Contractors' Questions: What about contracting in Romania?

Contractor’s Question: I’ve potentially won a new client in Bucharest, Romania and want to know if there is anything I must do before going there to do their tech work. I was wondering if I’ll need to give proof of ID and what other document requirements there might be?

Expert’s Answer: Any British contractor pursuing an opportunity in Romania will need to be aware of a few compliance requirements.

In the first instance, you will need a fixed address in the country for the purpose of registration with the tax authorities. All foreign nationals require a temporary residence permit if they intend to stay in Romania for 120 days or more and they must contact the Ministry of Internal Affairs in the area in which they plan to reside to ensure they can obtain the permit before arrival.

If you’re planning on registering as self-employed (this is called an “Authorised Physical Person” or PFA activity), note that a University degree is required.

Also, if you choose to follow this opportunity in Romania, you will need to register with the Trade Register and for income tax, social security and VAT. The following documents will be required in order to complete this:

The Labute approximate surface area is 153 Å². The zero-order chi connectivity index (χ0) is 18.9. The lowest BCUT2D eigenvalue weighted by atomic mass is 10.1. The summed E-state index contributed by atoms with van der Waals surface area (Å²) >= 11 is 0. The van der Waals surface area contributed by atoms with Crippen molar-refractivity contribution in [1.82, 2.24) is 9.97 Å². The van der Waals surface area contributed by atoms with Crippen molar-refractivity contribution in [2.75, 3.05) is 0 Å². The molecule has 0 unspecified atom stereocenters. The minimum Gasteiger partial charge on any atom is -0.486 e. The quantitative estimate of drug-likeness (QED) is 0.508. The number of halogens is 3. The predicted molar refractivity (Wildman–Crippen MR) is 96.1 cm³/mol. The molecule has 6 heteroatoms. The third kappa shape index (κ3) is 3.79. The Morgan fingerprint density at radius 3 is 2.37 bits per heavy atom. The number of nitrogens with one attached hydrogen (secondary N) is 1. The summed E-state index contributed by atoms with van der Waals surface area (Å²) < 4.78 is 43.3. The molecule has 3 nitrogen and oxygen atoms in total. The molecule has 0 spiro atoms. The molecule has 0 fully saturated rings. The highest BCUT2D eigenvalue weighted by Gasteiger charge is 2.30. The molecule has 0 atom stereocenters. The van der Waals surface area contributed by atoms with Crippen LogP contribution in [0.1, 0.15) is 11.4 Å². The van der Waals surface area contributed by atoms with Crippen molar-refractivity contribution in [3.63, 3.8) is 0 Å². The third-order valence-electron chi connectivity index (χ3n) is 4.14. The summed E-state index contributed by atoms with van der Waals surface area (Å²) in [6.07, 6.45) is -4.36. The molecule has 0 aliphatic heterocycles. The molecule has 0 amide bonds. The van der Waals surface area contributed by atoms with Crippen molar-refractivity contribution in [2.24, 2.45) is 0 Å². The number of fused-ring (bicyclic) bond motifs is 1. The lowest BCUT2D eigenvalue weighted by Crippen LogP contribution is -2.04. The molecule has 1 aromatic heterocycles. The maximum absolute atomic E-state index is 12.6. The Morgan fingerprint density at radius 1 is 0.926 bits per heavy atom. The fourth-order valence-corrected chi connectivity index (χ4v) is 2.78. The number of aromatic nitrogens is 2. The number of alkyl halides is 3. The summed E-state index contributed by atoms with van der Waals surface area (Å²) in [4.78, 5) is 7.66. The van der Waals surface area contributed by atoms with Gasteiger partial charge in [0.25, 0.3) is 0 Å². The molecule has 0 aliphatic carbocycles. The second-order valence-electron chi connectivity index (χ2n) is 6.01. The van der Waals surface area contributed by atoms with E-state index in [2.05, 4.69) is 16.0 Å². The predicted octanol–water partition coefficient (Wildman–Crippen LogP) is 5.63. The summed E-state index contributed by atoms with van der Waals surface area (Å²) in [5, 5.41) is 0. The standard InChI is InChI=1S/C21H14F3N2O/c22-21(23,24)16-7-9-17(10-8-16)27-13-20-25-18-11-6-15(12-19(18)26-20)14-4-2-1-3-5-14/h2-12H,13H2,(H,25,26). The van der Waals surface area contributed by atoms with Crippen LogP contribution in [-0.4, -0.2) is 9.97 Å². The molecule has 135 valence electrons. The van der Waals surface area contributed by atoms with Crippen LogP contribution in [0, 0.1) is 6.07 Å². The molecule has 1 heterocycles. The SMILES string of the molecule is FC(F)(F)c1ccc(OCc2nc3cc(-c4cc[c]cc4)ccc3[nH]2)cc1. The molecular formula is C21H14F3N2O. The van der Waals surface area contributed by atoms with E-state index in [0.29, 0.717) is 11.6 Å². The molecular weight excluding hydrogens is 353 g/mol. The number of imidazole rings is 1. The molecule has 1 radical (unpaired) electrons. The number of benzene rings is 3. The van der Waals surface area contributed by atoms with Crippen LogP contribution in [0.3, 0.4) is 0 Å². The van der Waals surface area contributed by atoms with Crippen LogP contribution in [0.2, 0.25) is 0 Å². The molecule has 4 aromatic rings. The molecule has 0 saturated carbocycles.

• Passport (valid for at least six months beyond your expected stay)
  • Notarised degree certificate (depending on the country, this may also need to be apostilled)
  • Signed power of attorney
  • A criminal record certificate (which is obtained in Romania)
  • Residence permit
  • Job description
  • Medical certificate
  • Address of the end-client where services are to be performed
  • A rental agreement

A rental contract can be signed by a hotel if required. Before any rental contract is agreed and signed, a qualified local specialist should verify it in order to ensure that it conforms to the requirement of the Trade Registry.

It is also advisable to open a local bank account and have all income paid into that account, however, it is not essential. Payments for tax and social security will need to be made in local currency so this needs to be taken into consideration. Good luck!

The expert was Michelle Reilly, CEO of 6CATS International, which advises contractors on overseas contracting compliance.

Friday 19th Oct 2018